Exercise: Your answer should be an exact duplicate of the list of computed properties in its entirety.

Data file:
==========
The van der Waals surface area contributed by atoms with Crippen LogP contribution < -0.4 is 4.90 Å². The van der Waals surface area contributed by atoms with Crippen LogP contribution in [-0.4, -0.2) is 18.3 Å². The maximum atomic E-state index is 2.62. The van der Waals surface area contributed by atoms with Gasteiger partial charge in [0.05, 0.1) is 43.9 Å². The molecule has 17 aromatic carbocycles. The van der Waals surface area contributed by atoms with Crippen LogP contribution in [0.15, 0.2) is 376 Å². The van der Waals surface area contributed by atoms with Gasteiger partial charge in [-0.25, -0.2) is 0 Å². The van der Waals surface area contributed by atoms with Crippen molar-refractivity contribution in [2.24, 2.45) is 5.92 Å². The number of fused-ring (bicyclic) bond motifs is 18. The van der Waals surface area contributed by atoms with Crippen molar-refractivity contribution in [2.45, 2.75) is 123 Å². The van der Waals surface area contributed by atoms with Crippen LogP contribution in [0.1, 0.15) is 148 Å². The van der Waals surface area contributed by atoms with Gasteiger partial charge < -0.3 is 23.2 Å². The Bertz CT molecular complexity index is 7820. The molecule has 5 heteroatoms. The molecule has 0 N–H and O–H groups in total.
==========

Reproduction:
The van der Waals surface area contributed by atoms with Crippen LogP contribution < -0.4 is 4.90 Å². The van der Waals surface area contributed by atoms with Crippen LogP contribution in [-0.4, -0.2) is 18.3 Å². The maximum atomic E-state index is 2.62. The van der Waals surface area contributed by atoms with Gasteiger partial charge in [0.05, 0.1) is 43.9 Å². The molecule has 17 aromatic carbocycles. The van der Waals surface area contributed by atoms with Crippen LogP contribution in [0.15, 0.2) is 376 Å². The van der Waals surface area contributed by atoms with Gasteiger partial charge in [-0.25, -0.2) is 0 Å². The van der Waals surface area contributed by atoms with Crippen molar-refractivity contribution in [2.24, 2.45) is 5.92 Å². The number of fused-ring (bicyclic) bond motifs is 18. The van der Waals surface area contributed by atoms with Crippen molar-refractivity contribution in [2.45, 2.75) is 123 Å². The van der Waals surface area contributed by atoms with Crippen LogP contribution in [0.1, 0.15) is 148 Å². The van der Waals surface area contributed by atoms with Gasteiger partial charge < -0.3 is 23.2 Å². The Bertz CT molecular complexity index is 7820. The molecule has 5 heteroatoms. The molecule has 0 N–H and O–H groups in total.